Now that the patterns are complete, you’ll want to trace them out onto your caramel colored fabric.    You’ll want to cut out the back vest piece on a fold, and cut out two front pieces and lapel pieces.  Remember to add seam allowance to all your pieces before cutting them out.

For the lapel pieces, you’ll want to cut out a layer of interfacing to go on the inside of the lapels to stiffen them.

Before you can start assembling the vest, you’ll first want to sew the darts together on the front vest pieces together.

Now take the two front pieces and stack them, good sides together.  Sew them together at the tops as indicated in the picture below.

Now that the front pieces are joined, you want to now line up the seam joining the two pieces together with the center of the back neckline.  The next step is to sew them onto the neckline, which can be a little difficult because we’re trying to line up a straight edge with the curve of the neckline.  It can help to pin the pieces in place and sew really slowly, adjusting the fabric as you go along, and once it’s sewn, it can help to add some notches along the seam to release some of the tension.

Next you want to do the same for the two lapel pieces, stacking them, good sides together, and sewing them together at the tops.  Once that’s done, you want to lay the joint lapel pieces on top of the joint fabric and sew along the outer edge, joining the lapel piece to the front pieces.  Once they’re attached , you can flip the lapels to the inside, giving a nice, clean edge.

Finally, sew the vest together at the shoulder seams as well as down the side seams.


Step 4:

Next you want to cut out your lining pieces using the same pattern pieces for the front and back of the vest.  However for the front of the vest, you’ll want to leave off the section for the lapels.  Remember to add seam allowance before cutting them out.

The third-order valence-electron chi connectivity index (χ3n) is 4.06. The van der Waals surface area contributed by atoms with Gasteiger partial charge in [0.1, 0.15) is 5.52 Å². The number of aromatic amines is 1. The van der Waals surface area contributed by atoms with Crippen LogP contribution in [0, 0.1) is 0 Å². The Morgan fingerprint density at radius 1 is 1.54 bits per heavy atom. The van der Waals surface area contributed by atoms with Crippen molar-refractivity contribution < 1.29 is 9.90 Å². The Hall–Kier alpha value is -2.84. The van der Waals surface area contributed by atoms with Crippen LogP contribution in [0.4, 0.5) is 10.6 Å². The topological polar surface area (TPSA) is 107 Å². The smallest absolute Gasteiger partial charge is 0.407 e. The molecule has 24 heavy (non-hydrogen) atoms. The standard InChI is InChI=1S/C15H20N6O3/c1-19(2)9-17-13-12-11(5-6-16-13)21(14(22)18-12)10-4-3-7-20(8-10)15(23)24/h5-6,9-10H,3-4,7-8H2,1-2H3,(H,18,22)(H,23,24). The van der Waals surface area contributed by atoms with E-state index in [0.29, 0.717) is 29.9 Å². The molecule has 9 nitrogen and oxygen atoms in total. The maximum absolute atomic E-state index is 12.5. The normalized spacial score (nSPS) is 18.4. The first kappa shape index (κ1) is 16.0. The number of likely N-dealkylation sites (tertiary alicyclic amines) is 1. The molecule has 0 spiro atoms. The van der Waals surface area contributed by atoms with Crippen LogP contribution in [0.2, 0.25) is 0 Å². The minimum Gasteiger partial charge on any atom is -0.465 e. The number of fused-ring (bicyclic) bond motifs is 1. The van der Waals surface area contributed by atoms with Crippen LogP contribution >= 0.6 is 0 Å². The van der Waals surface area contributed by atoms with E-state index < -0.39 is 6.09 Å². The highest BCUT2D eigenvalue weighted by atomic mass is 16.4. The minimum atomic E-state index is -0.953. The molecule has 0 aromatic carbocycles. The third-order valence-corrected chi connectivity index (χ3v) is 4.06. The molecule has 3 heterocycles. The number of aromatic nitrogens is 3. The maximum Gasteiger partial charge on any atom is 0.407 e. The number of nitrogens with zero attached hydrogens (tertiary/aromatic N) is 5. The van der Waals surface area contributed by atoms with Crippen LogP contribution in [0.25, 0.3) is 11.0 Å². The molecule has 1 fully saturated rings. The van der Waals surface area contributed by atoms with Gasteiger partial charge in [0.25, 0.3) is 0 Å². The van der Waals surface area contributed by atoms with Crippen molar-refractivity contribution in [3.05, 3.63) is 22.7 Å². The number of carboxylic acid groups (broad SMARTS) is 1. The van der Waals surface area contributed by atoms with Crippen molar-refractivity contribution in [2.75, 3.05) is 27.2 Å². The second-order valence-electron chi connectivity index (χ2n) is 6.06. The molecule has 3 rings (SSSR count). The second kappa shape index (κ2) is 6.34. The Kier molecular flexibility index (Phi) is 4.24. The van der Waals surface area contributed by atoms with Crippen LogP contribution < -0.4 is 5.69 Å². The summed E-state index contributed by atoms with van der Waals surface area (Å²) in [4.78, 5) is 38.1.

Sew the pieces together the same way you did the vest, by first sewing the dart together and then joining the front and back pieces together at the shoulders and at the sides.  Once that’s done, stack the vest and lining, good sides together, and sew around the arm holes and bottom edge.  Flip the vest right side out, and then, using a needle and thread, slip stitch all the raw edges together.

 

Now the basic construction of the vest is done.

Next you’ll want to top stitch around all the edges of the vest.


Step 5:

Finally, you want to add the buttons and buttonholes.  Rosalind has 7 buttons going down the front of her vest, and they’re positioned pretty low on her vest and quite close together.  Space them evenly on your vest, and once the buttons and buttonholes are all sewn, the vest is now complete.


Step 5:

The final piece to be made is Rosalind’s jacket.  To make the pattern, you first want to draw out a basic pattern for a bodice using your correct measurements, however you want the bodice to extend all the way to the top of your thighs.  Once that’s been drawn, you then want to start making adjustments.  First you want to add some flare to the bodice by adding an angled line to the pattern just below the waist at both the center back and side of the pattern.  Your pattern should look something like this:

Next you want to separate the pattern into two panels as shown in the image below:

Next you want to use the same pattern to trace out the front piece for the jacket.  You want to make it similar to the way you made the front piece for the vest, by adding a section to the center front that is the same width as the buttons you’ll be using, as well as a section for the lapels.

Before the pattern is finished, you want to add a dart the same way we did for the front of the vest.  You also want to divide the lapel section into two pieces, as shown below:

You also want to draw out a pattern for the lapels.  They should also be split into two sections like the lapels on the jacket:

Finally, for the sleeves, you want to draw them as you normally would, however you want to make it a little wider at the top of the sleeve so that we’ll be able to gather the top of the sleeve later.

 


Step 6:

Now that you have the pattern pieces all drawn out, you want to trace them all out onto your tan fabric and cut them out.  For the back jacket piece, normally I draw them to be cut out on a fold, but because of the extra flare we added to it, you’ll need to cut out two separate pieces.  Don’t forget to add seam allowance to all your pieces before cutting them out.